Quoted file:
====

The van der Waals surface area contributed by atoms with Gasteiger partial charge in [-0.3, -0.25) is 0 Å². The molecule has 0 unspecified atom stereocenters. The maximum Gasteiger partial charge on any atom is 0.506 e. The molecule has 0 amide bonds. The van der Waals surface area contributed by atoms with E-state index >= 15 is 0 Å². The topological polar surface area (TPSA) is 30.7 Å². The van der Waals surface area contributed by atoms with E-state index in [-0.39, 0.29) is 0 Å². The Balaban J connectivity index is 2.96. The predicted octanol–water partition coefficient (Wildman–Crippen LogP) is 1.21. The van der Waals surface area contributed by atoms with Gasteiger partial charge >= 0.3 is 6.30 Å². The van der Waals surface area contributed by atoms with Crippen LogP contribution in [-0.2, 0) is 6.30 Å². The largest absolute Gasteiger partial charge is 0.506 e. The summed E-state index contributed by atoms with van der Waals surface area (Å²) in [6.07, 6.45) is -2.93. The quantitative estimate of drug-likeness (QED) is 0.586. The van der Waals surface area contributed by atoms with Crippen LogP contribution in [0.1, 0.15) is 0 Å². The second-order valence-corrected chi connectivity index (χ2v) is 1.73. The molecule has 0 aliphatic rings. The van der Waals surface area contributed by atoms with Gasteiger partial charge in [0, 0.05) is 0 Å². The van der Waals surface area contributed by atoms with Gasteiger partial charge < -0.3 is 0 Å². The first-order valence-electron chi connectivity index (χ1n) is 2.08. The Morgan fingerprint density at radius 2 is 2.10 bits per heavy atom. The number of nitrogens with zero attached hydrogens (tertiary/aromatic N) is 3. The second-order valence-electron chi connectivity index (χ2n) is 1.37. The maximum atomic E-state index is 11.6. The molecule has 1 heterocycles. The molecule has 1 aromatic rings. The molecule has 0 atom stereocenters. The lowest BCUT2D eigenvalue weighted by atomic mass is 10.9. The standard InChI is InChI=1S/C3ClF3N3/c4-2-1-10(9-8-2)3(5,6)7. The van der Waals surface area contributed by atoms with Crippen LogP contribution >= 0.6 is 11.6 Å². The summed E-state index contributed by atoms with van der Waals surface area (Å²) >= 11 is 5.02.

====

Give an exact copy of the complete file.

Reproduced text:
The van der Waals surface area contributed by atoms with Gasteiger partial charge in [-0.3, -0.25) is 0 Å². The molecule has 0 unspecified atom stereocenters. The maximum Gasteiger partial charge on any atom is 0.506 e. The molecule has 0 amide bonds. The van der Waals surface area contributed by atoms with E-state index >= 15 is 0 Å². The topological polar surface area (TPSA) is 30.7 Å². The van der Waals surface area contributed by atoms with E-state index in [-0.39, 0.29) is 0 Å². The Balaban J connectivity index is 2.96. The predicted octanol–water partition coefficient (Wildman–Crippen LogP) is 1.21. The van der Waals surface area contributed by atoms with Gasteiger partial charge >= 0.3 is 6.30 Å². The van der Waals surface area contributed by atoms with Crippen LogP contribution in [-0.2, 0) is 6.30 Å². The largest absolute Gasteiger partial charge is 0.506 e. The summed E-state index contributed by atoms with van der Waals surface area (Å²) in [6.07, 6.45) is -2.93. The quantitative estimate of drug-likeness (QED) is 0.586. The van der Waals surface area contributed by atoms with Crippen LogP contribution in [0.1, 0.15) is 0 Å². The second-order valence-corrected chi connectivity index (χ2v) is 1.73. The molecule has 0 aliphatic rings. The van der Waals surface area contributed by atoms with Gasteiger partial charge in [0, 0.05) is 0 Å². The van der Waals surface area contributed by atoms with Gasteiger partial charge < -0.3 is 0 Å². The first-order valence-electron chi connectivity index (χ1n) is 2.08. The Morgan fingerprint density at radius 2 is 2.10 bits per heavy atom. The number of nitrogens with zero attached hydrogens (tertiary/aromatic N) is 3. The second-order valence-electron chi connectivity index (χ2n) is 1.37. The maximum atomic E-state index is 11.6. The molecule has 1 heterocycles. The molecule has 1 aromatic rings. The molecule has 0 atom stereocenters. The lowest BCUT2D eigenvalue weighted by atomic mass is 10.9. The standard InChI is InChI=1S/C3ClF3N3/c4-2-1-10(9-8-2)3(5,6)7. The van der Waals surface area contributed by atoms with Crippen LogP contribution >= 0.6 is 11.6 Å². The summed E-state index contributed by atoms with van der Waals surface area (Å²) >= 11 is 5.02.